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Antony Mayfield

Antony Mayfield's Public Library

17 Apr 14

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  • 4. One stat, one slide. Del Harvey, the VP of trust and safety at Twitter, gave the TED 2014 audience a window into how she keeps Twitter’s 240 million users safe. Harvey’s slides were remarkably simple and free from clutter. She used a technique I call one theme per slide. For example, Harvey opened her presentation by announcing, “Back in January 2009, we saw more than two million new tweets each day on the platform. January 2014, more than 500 million. We were seeing two million tweets in less than six minutes. That's a 24,900-percent increase.” Her slide read: “That’s a 24,900% increase.” Most presenters would have put each of the three statistics on one slide. Since Harvey wanted her audience to focus on one number, why clutter the slide with too much data? Stick to one key statistic on one slide.

  • In December 2011, Volkswagen announced that servers would stop sending emails 30 minutes after the end of employees' shifts, and only start again half an hour before the person returned to work. Their move was followed by Germany's labour ministry.


  • Disruptive email is mainly a white-collar problem. It goes with the territory for certain jobs, such as lawyer or financier, where staff are managing their own time. But others further down the hierarchy working on fixed hours contracts are perhaps also in need of protection.

  • Best of Branded Content Marketing: 10th Anniversary Edition

  • I'm not sure what's happened in the last few years but the agency business has becoming a closed, shrinking creative system. Every day the best and brightest young talent leaves the industry to join (or just bypass the industry all together) digital alternatives from start-ups to established digital players and other, more innovative established players in other industries (IDEO is an example). They might think of themselves in the marketing and advertising businesses but they don't want to take the traditional path. Working their way up through the creative ranks not only seems too slow but much too political and bureaucratic.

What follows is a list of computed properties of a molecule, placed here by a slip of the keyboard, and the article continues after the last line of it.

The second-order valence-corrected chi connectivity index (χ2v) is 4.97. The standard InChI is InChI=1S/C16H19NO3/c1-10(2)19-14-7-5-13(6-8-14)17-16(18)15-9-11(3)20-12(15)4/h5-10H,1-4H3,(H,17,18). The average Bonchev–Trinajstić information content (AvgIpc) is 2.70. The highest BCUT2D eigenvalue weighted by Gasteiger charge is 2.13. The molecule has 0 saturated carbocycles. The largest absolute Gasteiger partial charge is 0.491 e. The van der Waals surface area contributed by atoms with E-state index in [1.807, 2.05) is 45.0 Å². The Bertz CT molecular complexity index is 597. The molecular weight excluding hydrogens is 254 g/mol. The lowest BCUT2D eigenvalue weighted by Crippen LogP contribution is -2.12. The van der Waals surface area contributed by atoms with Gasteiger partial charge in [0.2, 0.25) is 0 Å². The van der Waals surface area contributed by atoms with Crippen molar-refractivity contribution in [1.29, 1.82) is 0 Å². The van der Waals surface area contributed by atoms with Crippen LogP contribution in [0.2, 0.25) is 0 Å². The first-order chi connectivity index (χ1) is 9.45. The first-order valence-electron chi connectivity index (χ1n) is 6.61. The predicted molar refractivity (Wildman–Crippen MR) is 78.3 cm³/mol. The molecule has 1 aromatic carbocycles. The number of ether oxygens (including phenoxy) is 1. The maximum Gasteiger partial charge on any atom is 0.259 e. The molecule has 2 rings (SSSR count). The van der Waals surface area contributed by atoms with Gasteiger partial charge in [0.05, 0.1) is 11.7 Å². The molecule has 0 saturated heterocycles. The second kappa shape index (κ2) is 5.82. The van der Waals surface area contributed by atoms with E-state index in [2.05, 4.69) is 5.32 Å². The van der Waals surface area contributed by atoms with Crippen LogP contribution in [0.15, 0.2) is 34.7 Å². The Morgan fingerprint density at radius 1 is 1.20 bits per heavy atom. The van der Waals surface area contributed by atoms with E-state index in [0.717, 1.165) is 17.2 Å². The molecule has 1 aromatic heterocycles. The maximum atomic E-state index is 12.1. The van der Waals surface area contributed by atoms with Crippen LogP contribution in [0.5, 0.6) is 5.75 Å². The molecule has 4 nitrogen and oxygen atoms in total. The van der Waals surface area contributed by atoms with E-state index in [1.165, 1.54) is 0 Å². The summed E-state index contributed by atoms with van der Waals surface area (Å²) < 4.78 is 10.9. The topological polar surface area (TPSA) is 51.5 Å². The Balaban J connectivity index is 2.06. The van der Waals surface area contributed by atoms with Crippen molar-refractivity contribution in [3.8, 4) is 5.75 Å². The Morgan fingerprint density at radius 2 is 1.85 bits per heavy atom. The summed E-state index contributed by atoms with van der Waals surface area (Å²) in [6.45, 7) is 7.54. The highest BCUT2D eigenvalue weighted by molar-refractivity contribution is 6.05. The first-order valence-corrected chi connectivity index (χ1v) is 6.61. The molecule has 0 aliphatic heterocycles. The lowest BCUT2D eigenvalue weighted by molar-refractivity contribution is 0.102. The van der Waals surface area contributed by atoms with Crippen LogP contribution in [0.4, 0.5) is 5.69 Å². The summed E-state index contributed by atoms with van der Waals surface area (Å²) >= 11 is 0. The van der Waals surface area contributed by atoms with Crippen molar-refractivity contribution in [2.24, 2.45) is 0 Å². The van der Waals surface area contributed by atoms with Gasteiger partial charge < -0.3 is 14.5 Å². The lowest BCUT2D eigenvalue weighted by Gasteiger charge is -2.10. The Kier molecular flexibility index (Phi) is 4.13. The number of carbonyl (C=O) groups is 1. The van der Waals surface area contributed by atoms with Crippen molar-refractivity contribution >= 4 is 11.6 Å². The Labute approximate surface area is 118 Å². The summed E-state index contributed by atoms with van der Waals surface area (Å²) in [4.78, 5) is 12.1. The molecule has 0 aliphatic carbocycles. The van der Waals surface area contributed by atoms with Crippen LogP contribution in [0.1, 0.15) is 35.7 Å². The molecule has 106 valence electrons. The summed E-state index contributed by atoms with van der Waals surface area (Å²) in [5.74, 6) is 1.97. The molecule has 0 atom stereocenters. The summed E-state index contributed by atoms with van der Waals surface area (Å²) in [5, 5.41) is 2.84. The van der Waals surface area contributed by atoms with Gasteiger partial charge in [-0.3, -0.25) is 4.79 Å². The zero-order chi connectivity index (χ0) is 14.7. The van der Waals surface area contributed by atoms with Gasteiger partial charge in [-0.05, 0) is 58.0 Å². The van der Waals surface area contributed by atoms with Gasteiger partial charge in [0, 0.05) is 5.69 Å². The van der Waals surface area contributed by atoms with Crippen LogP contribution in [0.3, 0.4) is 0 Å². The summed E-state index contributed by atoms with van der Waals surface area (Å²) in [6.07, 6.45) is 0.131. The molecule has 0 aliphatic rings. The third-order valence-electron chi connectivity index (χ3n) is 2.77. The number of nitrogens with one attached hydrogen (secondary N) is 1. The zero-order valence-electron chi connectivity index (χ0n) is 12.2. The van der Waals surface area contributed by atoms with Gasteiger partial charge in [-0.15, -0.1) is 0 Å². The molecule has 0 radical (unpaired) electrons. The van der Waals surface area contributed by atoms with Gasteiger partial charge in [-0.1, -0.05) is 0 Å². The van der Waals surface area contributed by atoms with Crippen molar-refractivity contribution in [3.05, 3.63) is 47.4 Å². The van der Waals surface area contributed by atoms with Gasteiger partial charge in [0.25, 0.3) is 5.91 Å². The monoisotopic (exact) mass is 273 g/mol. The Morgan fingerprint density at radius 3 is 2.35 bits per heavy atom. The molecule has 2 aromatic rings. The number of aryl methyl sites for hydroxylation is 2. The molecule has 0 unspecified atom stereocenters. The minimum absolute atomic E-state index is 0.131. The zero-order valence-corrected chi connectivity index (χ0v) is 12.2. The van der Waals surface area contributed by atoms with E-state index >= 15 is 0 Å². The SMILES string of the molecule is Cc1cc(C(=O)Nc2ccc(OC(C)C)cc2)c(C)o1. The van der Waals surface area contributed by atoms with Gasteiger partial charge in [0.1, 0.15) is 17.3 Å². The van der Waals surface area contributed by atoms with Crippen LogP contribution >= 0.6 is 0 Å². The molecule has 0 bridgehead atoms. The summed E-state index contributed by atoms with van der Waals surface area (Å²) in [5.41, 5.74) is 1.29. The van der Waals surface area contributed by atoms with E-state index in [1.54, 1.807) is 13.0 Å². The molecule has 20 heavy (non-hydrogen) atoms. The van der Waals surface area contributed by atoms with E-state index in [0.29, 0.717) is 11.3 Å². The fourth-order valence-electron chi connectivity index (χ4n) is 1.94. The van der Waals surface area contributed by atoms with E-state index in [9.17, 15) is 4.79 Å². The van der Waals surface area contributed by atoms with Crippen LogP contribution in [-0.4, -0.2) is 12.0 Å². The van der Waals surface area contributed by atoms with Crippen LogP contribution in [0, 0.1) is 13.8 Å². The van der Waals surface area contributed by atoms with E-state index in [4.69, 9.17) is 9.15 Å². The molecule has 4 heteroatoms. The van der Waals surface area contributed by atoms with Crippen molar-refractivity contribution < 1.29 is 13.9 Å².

• If the ad industry is to stay relevant it must open to change. Clients want it. Consumers want it. It must let go and jump into this new world of abundance. Where ideas can come from anywhere. There are a few brave souls already pioneering the way. We've been experimenting with lots of ways to apply open creativity and strategy and are constantly inspired by folks like Patagonia for asking the big questions and engaging their customers, Co: as they collectively help brands from storytelling to story doing and the Minneapolis, MN based agency, StoneArch that conduct 24 hour strategy and creative for local non-profits with their partners both inside and outside the walls of the agency.

    Innovation comes from the fringes and these are only a few, early movers that signal the rising tide of change.

  • Digital businesses must master digital customer experience and digital operational excellence. It’s easy to think of digital as your website and apps — and absolutely that’s part of it. But to reap the benefits of being a digital business, you must think about two sides of the equation — both how you enhance your customer experience and how you enhance your operational efficiency and agility using digital technology.